Portrait of a Pictish Woman


I was actually looking for a map of the original Scottish kingdoms when I came upon this and a few other illustrations of a “pictish woman”. I found it at which is connected to the University of North Carolina. The description with it goes like this;
“Hand-colored version of Theodor de Bry’s engraving of a Pict woman (a member of an ancient Celtic people from Scotland). De Bry’s engraving, “The True Picture of a Women Picte,” was originally published as an illustration in Thomas Hariot’s 1588 book A Briefe and True Report of the New Found Land of Virginia.
The woman stands with a long spear held upright in her left hand, and two long spears held horizontally in her right hand. She wears only a large ring around her waist, from which a curved sword hangs behind her, and a smaller ring around her neck. Much of her body appears to be painted or tattooed. In the background, two buildings stand on hillsides.

Theodor de Bry was a Flemish-born engraver and publisher who based his illustrations for Hariot’s book on the paintings of colonist John White. Most of the book’s illustrations depict the native people encountered by Hariot and White on their North American expedition, but A Brief and True Report also contains five engravings of the Picts and their neighbors in ancient Scotland. De Bry included these images “to show how that the inhabitants of the Great Bretannie have been in times past as savage as those of Virginia.” An unidentified artist applied the color to this version of de Bry’s engraving.”

It is a rather romantic drawing, typical of the period but I can’t help wondering how the original artist got his information. Another pit to jump into. Just for fun though I will add this illustration by the same person of the lady’s male counterpart.


Again, a similar description:
“The Trvve Picture of One Picte.” Theodor de Bry’s engraving of a Pict (a member of an ancient Celtic people from Scotland), published in Thomas Hariot’s 1588 book A Briefe and True Report of the New Found Land of Virginia. The Pict stands with a shield in his left hand, and a tall spear and disembodied human head in his right. Another head lies on the ground near the man’s left foot. The man wears only a large ring around his waist, from which a curved sword hangs behind him, and a smaller ring around his neck.
Theodor de Bry was a Flemish-born engraver and publisher who based his illustrations for Hariot’s book on the paintings of colonist John White. Most of the book’s illustrations depict the native people encountered by Hariot and White on their North American expedition, but A Brief and True Report also contains five engravings of the Picts and their neighbors in ancient Scotland. De Bry included these images “to show how that the inhabitants of the Great Bretannie have been in times past as savage as those of Virginia.”
The text accompanying this image reads: In times past the Picts, habitants of one part of great Bretainne, which is now named England, were savages, and did paint all their body after the manner following. They did let their hair grow as far as their shoulders, saving those which hang upon their forehead, the which they did cut. They shave all their beard except the mustaches, upon their breast were painted the head of some bird, and about the paps [nipples] as it were beams of the sun, upon the belly some fearful and monstrous face, spreading the beams very far upon the thighs. Upon the two knees some faces of lion, and upon their legs as it has been shells of fish. Upon their shoulders griffons heads, and then they have serpents about their arms: They carried about their necks one iron ring, and another about the middle of their body, about the belly, and the saids hang on a chain, a scimitar or Turkey sword, they did carry in one arm a target made of wood, and in the other hand a pick, of which the iron was after the manner of a Lick, with tassels on, and the other end with a round boule. And when they have overcome some of their enemies, they did never fail to carry away their heads with them.”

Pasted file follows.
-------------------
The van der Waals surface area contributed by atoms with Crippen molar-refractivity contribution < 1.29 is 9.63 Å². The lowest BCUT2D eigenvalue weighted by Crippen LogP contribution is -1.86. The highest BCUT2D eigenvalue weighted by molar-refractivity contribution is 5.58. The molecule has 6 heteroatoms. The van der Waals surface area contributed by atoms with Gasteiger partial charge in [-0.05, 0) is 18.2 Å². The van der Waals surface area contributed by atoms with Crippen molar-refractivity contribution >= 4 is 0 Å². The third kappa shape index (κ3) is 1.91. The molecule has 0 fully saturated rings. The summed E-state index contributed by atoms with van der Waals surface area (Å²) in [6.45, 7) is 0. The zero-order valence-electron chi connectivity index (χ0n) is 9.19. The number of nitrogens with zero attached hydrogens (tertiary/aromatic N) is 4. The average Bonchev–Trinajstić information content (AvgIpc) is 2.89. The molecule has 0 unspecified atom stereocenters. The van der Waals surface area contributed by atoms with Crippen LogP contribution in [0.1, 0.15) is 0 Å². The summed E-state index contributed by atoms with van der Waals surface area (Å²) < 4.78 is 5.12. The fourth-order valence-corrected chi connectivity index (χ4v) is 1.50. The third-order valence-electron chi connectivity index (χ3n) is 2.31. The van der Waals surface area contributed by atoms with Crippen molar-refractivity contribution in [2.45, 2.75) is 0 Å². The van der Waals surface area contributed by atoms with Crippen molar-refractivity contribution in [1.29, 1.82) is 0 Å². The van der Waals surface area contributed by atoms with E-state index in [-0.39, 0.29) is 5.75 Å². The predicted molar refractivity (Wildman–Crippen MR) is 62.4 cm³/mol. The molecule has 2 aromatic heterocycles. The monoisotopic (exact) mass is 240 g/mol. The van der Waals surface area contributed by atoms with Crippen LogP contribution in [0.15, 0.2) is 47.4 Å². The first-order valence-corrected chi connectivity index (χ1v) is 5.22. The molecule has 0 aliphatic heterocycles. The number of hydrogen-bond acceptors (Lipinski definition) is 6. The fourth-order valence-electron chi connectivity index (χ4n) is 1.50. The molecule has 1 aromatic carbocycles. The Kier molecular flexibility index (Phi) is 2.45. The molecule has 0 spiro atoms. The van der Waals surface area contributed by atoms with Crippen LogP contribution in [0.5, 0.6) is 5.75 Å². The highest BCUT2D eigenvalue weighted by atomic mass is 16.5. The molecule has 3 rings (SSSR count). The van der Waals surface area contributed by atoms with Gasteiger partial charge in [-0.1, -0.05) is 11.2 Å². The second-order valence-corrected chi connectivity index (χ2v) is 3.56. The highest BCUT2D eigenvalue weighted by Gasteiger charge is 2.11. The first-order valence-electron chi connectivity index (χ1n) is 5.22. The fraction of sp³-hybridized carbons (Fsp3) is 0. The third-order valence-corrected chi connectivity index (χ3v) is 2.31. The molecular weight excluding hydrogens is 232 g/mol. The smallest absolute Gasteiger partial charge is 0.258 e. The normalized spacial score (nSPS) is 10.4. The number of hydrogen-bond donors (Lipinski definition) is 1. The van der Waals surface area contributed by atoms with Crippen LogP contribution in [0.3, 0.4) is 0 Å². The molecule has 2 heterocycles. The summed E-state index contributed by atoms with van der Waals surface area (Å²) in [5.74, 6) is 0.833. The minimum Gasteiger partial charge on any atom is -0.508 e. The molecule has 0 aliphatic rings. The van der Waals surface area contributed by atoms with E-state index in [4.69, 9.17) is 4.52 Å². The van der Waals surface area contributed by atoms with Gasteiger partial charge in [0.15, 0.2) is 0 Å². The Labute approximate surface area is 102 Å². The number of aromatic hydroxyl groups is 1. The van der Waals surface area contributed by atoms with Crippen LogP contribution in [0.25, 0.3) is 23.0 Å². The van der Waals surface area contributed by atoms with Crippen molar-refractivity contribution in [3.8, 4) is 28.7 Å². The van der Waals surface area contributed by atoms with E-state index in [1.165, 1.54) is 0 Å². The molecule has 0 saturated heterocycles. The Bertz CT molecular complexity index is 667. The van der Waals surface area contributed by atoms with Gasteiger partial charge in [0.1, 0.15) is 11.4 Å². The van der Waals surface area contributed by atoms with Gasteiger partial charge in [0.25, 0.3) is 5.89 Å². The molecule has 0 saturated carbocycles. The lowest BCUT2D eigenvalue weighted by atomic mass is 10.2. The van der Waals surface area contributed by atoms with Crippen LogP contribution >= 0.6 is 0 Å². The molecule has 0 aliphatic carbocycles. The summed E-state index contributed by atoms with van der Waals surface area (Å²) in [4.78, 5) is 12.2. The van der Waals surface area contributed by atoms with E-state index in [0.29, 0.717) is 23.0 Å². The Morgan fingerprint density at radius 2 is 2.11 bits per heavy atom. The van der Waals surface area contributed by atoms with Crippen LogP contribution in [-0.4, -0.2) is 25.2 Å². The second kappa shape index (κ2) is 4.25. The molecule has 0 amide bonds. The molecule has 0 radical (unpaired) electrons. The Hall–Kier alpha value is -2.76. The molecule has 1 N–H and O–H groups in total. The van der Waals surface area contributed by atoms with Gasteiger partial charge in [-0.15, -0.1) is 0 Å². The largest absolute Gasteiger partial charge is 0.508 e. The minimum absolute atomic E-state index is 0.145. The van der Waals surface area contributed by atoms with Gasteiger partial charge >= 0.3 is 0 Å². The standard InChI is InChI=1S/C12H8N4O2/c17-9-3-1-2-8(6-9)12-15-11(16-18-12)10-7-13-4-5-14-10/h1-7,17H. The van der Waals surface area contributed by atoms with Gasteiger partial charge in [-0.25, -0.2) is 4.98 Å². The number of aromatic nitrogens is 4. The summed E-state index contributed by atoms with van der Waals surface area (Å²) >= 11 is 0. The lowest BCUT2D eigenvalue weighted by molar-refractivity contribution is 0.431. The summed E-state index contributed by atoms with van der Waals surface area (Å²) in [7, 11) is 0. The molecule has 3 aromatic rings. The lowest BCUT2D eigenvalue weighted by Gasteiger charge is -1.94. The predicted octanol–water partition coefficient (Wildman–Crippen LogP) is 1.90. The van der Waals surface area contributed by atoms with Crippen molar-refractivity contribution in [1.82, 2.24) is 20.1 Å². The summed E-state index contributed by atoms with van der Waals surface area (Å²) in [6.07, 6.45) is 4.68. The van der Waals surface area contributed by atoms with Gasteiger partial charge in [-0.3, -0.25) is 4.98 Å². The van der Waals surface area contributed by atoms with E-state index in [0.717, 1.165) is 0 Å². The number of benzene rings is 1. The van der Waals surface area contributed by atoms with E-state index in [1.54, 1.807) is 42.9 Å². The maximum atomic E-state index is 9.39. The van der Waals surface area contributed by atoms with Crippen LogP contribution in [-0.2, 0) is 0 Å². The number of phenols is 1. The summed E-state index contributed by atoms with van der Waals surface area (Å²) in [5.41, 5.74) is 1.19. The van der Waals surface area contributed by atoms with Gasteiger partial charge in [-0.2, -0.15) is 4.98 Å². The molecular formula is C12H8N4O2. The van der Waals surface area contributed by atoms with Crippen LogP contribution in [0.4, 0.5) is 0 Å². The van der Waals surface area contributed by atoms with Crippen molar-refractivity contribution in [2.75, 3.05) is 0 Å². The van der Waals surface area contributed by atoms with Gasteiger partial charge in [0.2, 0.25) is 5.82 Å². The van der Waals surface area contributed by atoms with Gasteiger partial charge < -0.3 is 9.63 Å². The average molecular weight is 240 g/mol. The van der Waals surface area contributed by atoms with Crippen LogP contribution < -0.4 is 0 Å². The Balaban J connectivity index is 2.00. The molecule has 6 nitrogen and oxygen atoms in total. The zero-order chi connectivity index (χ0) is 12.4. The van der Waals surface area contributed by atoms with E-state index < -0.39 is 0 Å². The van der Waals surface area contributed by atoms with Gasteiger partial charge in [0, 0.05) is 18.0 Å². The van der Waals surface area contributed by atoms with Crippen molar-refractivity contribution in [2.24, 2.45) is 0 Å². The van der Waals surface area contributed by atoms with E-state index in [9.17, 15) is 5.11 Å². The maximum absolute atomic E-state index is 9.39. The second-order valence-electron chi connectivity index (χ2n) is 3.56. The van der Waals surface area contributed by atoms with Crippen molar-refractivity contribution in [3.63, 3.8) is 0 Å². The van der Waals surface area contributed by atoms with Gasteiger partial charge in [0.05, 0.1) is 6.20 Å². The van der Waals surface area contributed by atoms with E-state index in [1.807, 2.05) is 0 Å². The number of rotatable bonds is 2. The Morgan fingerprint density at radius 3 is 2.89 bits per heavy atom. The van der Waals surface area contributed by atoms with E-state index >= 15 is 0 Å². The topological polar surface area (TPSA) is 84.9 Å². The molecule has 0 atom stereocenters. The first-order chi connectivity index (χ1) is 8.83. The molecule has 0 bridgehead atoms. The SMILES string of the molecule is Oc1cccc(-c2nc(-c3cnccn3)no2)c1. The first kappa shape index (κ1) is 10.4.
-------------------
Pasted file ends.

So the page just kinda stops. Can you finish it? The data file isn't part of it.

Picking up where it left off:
I am not sure why the author would be trying to show the similarities between the two groups of indigenous people, the North American Indian and the Picts of Scotland. 1588 was a long way from the time of the Picts. Was he trying to raise sympathy for the American Indian or have things not changed that much in that there is money in novelty. I think we are all aware of the voyeuristic tendencies of the public  perhaps he was trying to exploit that. I reserve judgement.

The Smith Family of Coatbridge, Scotland

While Richard was living life at boarding schools in Dublin, Jane, his future wife, was growing up in a bustling family of iron-workers in Coatbridge, Scotland. From Wikipedia: ” Gow is a Scottish surname. The name is derived from the Gaelic gobha, meaning ‘smith’.[1][2] The name is represented in Scottish Gaelic as Gobha.
The Gow surname is associated chiefly with the Perthshire and Inverness-shire part of the Scottish Highlands and is part of the Clan Chattan Confederation and a sept of Clan Macpherson.” In other words, the name Smith is an occupational name and was originally Gow. Clan Chattan was one of the main forces at the Battle of Culloden where Bonny Prince Charlie’s claim to the throne was defeated. There is in fact a particular story related to the Smith involvement in a battle at the North Inch of Perth in the Spey Valley. Below the Gow tartan.

The Gow ( Smith Tartan)


And the clan crest.

Gow CrestThe name Gartshore from Jane’s mother, Marion Reid Gartshore, is a “locational” name from Kirkintilloch in Dumbartonshire, Scotland. It is a very old name, recorded as early as the 13th century. At the beginning of the 19th century (which is my earliest census of the family) the lands passed over to the Murray baronets . The crest and motto are on the linked page.